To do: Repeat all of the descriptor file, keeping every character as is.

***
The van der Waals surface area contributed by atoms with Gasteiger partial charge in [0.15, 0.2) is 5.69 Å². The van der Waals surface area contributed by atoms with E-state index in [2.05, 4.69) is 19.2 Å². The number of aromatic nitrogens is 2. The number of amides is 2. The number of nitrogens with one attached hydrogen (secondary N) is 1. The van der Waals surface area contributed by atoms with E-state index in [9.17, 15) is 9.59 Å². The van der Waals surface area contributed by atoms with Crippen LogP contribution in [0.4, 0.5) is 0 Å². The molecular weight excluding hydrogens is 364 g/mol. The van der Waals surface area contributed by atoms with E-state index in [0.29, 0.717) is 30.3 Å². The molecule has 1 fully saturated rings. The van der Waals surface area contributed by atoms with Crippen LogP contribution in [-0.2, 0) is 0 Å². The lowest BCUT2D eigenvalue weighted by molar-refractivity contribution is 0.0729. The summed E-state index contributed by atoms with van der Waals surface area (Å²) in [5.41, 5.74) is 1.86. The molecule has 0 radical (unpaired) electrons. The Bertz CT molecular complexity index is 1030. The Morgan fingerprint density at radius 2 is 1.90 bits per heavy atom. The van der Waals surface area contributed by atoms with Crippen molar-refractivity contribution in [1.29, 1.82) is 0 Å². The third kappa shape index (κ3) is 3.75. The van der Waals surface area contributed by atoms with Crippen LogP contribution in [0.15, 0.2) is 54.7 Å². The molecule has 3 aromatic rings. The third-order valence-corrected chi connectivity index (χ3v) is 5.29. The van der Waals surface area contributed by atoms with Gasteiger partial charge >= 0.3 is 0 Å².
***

The van der Waals surface area contributed by atoms with Gasteiger partial charge in [0.15, 0.2) is 5.69 Å². The van der Waals surface area contributed by atoms with E-state index in [2.05, 4.69) is 19.2 Å². The number of aromatic nitrogens is 2. The number of amides is 2. The number of nitrogens with one attached hydrogen (secondary N) is 1. The van der Waals surface area contributed by atoms with E-state index in [9.17, 15) is 9.59 Å². The van der Waals surface area contributed by atoms with Crippen LogP contribution in [0.4, 0.5) is 0 Å². The molecular weight excluding hydrogens is 364 g/mol. The van der Waals surface area contributed by atoms with E-state index in [0.29, 0.717) is 30.3 Å². The molecule has 1 fully saturated rings. The van der Waals surface area contributed by atoms with Crippen LogP contribution in [-0.2, 0) is 0 Å². The lowest BCUT2D eigenvalue weighted by molar-refractivity contribution is 0.0729. The summed E-state index contributed by atoms with van der Waals surface area (Å²) in [5.41, 5.74) is 1.86. The molecule has 0 radical (unpaired) electrons. The Bertz CT molecular complexity index is 1030. The Morgan fingerprint density at radius 2 is 1.90 bits per heavy atom. The van der Waals surface area contributed by atoms with Crippen molar-refractivity contribution in [1.29, 1.82) is 0 Å². The third kappa shape index (κ3) is 3.75. The van der Waals surface area contributed by atoms with Crippen LogP contribution in [0.15, 0.2) is 54.7 Å². The molecule has 3 aromatic rings. The third-order valence-corrected chi connectivity index (χ3v) is 5.29. The van der Waals surface area contributed by atoms with Gasteiger partial charge >= 0.3 is 0 Å².